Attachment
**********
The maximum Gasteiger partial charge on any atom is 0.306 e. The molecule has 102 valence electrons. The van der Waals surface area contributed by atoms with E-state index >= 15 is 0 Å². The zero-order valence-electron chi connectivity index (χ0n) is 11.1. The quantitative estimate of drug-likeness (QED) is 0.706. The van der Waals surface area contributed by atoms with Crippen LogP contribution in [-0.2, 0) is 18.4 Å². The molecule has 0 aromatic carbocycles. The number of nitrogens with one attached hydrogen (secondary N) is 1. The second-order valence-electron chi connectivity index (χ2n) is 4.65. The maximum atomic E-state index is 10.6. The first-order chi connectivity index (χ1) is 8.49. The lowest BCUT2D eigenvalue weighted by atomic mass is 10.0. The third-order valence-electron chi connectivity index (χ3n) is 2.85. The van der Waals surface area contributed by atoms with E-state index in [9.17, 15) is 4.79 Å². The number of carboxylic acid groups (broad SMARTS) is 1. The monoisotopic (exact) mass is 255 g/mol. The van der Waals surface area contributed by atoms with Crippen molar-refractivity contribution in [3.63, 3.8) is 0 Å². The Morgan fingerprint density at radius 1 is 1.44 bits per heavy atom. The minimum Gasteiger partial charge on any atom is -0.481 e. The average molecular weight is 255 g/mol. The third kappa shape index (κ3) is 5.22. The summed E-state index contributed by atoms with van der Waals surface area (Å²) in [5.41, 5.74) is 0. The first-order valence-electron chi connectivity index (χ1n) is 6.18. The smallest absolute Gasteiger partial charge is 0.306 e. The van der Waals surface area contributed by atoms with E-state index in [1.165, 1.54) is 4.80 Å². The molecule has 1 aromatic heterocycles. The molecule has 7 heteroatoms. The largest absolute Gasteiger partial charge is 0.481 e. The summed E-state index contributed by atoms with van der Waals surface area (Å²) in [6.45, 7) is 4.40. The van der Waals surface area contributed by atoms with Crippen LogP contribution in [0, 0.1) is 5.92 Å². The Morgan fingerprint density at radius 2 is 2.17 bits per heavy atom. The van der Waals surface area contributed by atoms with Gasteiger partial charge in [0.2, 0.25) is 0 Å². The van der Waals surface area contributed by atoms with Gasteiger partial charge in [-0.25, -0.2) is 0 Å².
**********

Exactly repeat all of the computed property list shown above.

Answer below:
The maximum Gasteiger partial charge on any atom is 0.306 e. The molecule has 102 valence electrons. The van der Waals surface area contributed by atoms with E-state index >= 15 is 0 Å². The zero-order valence-electron chi connectivity index (χ0n) is 11.1. The quantitative estimate of drug-likeness (QED) is 0.706. The van der Waals surface area contributed by atoms with Crippen LogP contribution in [-0.2, 0) is 18.4 Å². The molecule has 0 aromatic carbocycles. The number of nitrogens with one attached hydrogen (secondary N) is 1. The second-order valence-electron chi connectivity index (χ2n) is 4.65. The maximum atomic E-state index is 10.6. The first-order chi connectivity index (χ1) is 8.49. The lowest BCUT2D eigenvalue weighted by atomic mass is 10.0. The third-order valence-electron chi connectivity index (χ3n) is 2.85. The van der Waals surface area contributed by atoms with E-state index in [9.17, 15) is 4.79 Å². The number of carboxylic acid groups (broad SMARTS) is 1. The monoisotopic (exact) mass is 255 g/mol. The van der Waals surface area contributed by atoms with Crippen molar-refractivity contribution in [3.63, 3.8) is 0 Å². The Morgan fingerprint density at radius 1 is 1.44 bits per heavy atom. The minimum Gasteiger partial charge on any atom is -0.481 e. The average molecular weight is 255 g/mol. The third kappa shape index (κ3) is 5.22. The summed E-state index contributed by atoms with van der Waals surface area (Å²) in [5.41, 5.74) is 0. The first-order valence-electron chi connectivity index (χ1n) is 6.18. The smallest absolute Gasteiger partial charge is 0.306 e. The van der Waals surface area contributed by atoms with E-state index in [1.165, 1.54) is 4.80 Å². The molecule has 1 aromatic heterocycles. The molecule has 7 heteroatoms. The largest absolute Gasteiger partial charge is 0.481 e. The summed E-state index contributed by atoms with van der Waals surface area (Å²) in [6.45, 7) is 4.40. The van der Waals surface area contributed by atoms with Crippen LogP contribution in [0, 0.1) is 5.92 Å². The Morgan fingerprint density at radius 2 is 2.17 bits per heavy atom. The van der Waals surface area contributed by atoms with Gasteiger partial charge in [0.2, 0.25) is 0 Å². The van der Waals surface area contributed by atoms with Gasteiger partial charge in [-0.25, -0.2) is 0 Å².